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The Moffats (1941)

by Eleanor Estes

Other authors: Louis Slobodkin (Illustrator)

Series: The Moffats (1)

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1,619167,593 (3.98)32
Relates the adventures and misadventures of the four Moffat children living with their widowed mother in a yellow house on New Dollar Street in the small town of Cranbury, Connecticut.

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» See also 32 mentions

Showing 1-5 of 16 (next | show all)
The Moffats are a family of five (plus a cat) Mother, Sylvie, a young teen, Joe, 12, Jane 9, and Rufus, 6. They happily live in "the yellow house" on New Dollar Street, which they rent. But as the book opens, the house is put up for sale, and they are all scared they will have to move. Although this is a running theme throughout the book, it is really a collection of light, cheerful short stories about events in the children's lives. ( )
  fingerpost | Jul 25, 2020 |
The Moffats by Eleanor Estes
Summary:
The story was written about the many crazy and often funny life events of the Moffats. It becomes historical realism as we look back into the turn of the 19th century and see into the heart of the nuclear family. Ann could be any American child living in any small-town America when transportation of supplies was done with one to four horse power depending on how many horses were available to pull your wagon. In one scene, we learn that the son lost five dollars and if not found in meant his mother would have to work overtime. He was devastated. Now it means you must wait a few minutes for your sibling to run over on their rip stick to the ATM and pull out a 20 to buy a coffee at Starbucks. The illustrations support the time period by consistently maintaining a setting with clothing, furnishings and activities that we could imagine was the dress and goings on in 1900 America. Her sketches done in charcoal make one feel the age of the time and Estes has the clothing details down to the button suspenders and a police officer that fits the period. Even activities like getting stuck in a bread crate are supported by images of clothing and materials used that would be accurate for the period. Imagine a time when crates were made of wood since there was no plastic.
Perrsonal Reaction:
A true classic holds the storyline as relevant and entertaining over time. This 60th edition children’s book certainly went above and beyond with Estes skillfully allowing the humor to draw in the reader as she expertly transports the reader back into the 19th century. Like all historical realism, setting is integral to creating a believable story of the time. I thoroughly enjoyed living with the Moffats as they live a normal life with the adventures that could be true to any family and solutions that live beyond their time maintaining relevance for children even now but with an innocence that was true to a time before cell phones, computers and television. When children could walk to the store unmolested and expect to walk home the same.
Classroom Extension Ideas
1. Teachers could use this story for its historical perspective and pair it with contemporary fiction like that seen in Leave Me Alone to provide readers an example of changes in family structure and the changing values since 1900 America.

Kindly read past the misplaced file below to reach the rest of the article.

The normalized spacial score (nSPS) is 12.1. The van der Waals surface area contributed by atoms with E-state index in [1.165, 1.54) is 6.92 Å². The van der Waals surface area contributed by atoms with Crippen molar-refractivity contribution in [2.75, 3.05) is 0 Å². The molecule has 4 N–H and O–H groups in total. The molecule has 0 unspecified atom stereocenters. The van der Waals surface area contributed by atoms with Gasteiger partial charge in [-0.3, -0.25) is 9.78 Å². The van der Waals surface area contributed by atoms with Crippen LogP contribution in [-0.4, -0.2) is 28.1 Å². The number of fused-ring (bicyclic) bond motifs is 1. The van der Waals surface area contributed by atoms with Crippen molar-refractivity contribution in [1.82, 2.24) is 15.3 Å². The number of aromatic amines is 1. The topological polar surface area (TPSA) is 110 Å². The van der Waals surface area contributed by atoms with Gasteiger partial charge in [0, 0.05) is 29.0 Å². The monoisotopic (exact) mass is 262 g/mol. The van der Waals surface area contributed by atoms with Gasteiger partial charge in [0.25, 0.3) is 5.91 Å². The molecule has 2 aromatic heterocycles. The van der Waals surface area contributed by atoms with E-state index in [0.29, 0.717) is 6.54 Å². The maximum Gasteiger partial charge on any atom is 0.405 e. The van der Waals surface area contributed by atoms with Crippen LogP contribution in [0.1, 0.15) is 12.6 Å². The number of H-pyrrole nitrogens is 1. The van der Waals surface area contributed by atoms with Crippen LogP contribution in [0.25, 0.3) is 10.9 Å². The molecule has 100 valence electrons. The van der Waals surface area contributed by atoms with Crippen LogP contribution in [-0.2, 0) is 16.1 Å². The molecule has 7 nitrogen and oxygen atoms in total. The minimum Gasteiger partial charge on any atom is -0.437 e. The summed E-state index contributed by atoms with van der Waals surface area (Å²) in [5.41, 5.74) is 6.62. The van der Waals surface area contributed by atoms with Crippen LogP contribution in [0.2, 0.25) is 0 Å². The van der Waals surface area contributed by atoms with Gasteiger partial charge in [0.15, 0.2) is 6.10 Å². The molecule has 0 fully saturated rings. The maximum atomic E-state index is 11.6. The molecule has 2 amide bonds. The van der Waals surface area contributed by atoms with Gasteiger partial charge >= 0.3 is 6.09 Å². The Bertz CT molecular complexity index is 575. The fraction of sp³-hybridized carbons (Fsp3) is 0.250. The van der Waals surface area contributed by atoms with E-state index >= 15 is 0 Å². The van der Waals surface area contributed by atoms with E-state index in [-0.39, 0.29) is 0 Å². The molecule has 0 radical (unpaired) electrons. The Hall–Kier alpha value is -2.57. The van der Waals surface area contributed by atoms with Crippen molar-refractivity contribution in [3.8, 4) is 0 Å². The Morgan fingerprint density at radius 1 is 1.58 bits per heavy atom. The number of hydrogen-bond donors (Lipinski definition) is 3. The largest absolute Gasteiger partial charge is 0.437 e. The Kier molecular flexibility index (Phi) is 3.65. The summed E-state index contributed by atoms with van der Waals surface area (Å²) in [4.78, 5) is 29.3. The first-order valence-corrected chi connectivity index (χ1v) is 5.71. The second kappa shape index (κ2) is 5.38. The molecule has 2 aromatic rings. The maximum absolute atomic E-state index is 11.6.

2. On a week that promotes American History, children assigned to this story should be able to contrast how it would be different if they were the main character and the time was now emphasizing both the social and material changes.
3. As a special history day, the teacher could solicit the help for the local museum to have actors in the 1900 clothing available as the teacher presents this story with emphasis on the details of the integral setting. ( )
  jp942205 | Jul 16, 2017 |
Of course I loved this, several times, when I was a child. But when I saw a copy in the thrift store, I decided I had to read it again. It holds up and is still wonderfully charming.

I still don't like Slobodkin's pictures, though. They're necessary, now even more so, because today's kids can't guess what it means for, for example, a nine-year old child to hide in a bread box. But I'd love to see them redone. ( )
  Cheryl_in_CC_NV | Jun 6, 2016 |
Hardcover, first edition
  EllenBeu | Aug 11, 2015 |
My kids and I found this book delightful! We picked it up after my daughter read the divvying-up-the-kittens section in her writing curriculum (Writing with Ease, Volume 3 by Susan Wise Bauer...we've found so many great books through this curriculum!), and they lost interest for a couple of weeks once we'd made it past the kitten part, but we finished it this morning, and they give it high marks.

It's always interesting to me to see how much freedom children have in books written in earlier times. I can't imagine sending my kids out in the New England winter with a sled and a five-dollar bill to bring back a big bag of coal, and not just because our boiler uses piped-in natural gas.

I also found the section where the family were quarantined very interesting. It seems like people were much less sanguine about going ill to school/work back in the day. ( )
  ImperfectCJ | Sep 27, 2013 |
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Author nameRoleType of authorWork?Status
Eleanor Estesprimary authorall editionscalculated
Slobodkin, LouisIllustratorsecondary authorall editionsconfirmed

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